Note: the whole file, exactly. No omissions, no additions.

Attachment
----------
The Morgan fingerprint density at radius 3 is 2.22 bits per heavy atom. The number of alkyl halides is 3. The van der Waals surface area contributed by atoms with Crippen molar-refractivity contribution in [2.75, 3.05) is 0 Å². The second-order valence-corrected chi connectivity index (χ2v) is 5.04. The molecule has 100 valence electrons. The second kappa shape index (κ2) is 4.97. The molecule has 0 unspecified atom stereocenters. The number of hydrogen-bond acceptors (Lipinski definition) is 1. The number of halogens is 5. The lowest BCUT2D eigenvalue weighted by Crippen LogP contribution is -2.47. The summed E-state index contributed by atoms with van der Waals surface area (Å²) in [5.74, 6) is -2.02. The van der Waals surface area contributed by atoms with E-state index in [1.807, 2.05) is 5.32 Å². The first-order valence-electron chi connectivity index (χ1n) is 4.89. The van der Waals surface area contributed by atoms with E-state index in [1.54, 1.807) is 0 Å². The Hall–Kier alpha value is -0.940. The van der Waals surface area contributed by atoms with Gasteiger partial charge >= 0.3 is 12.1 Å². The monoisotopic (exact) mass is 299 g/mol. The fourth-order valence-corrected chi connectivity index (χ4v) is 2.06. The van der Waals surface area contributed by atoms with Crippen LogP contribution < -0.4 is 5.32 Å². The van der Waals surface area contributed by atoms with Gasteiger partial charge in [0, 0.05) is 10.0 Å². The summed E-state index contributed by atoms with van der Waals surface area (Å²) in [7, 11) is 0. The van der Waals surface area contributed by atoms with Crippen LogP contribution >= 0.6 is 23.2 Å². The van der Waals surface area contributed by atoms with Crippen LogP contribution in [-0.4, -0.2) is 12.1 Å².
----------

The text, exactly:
The Morgan fingerprint density at radius 3 is 2.22 bits per heavy atom. The number of alkyl halides is 3. The van der Waals surface area contributed by atoms with Crippen molar-refractivity contribution in [2.75, 3.05) is 0 Å². The second-order valence-corrected chi connectivity index (χ2v) is 5.04. The molecule has 100 valence electrons. The second kappa shape index (κ2) is 4.97. The molecule has 0 unspecified atom stereocenters. The number of hydrogen-bond acceptors (Lipinski definition) is 1. The number of halogens is 5. The lowest BCUT2D eigenvalue weighted by Crippen LogP contribution is -2.47. The summed E-state index contributed by atoms with van der Waals surface area (Å²) in [5.74, 6) is -2.02. The van der Waals surface area contributed by atoms with E-state index in [1.807, 2.05) is 5.32 Å². The first-order valence-electron chi connectivity index (χ1n) is 4.89. The van der Waals surface area contributed by atoms with E-state index in [1.54, 1.807) is 0 Å². The Hall–Kier alpha value is -0.940. The van der Waals surface area contributed by atoms with Gasteiger partial charge >= 0.3 is 12.1 Å². The monoisotopic (exact) mass is 299 g/mol. The fourth-order valence-corrected chi connectivity index (χ4v) is 2.06. The van der Waals surface area contributed by atoms with Crippen LogP contribution < -0.4 is 5.32 Å². The van der Waals surface area contributed by atoms with Gasteiger partial charge in [0, 0.05) is 10.0 Å². The summed E-state index contributed by atoms with van der Waals surface area (Å²) in [7, 11) is 0. The van der Waals surface area contributed by atoms with Crippen LogP contribution >= 0.6 is 23.2 Å². The van der Waals surface area contributed by atoms with Crippen LogP contribution in [-0.4, -0.2) is 12.1 Å².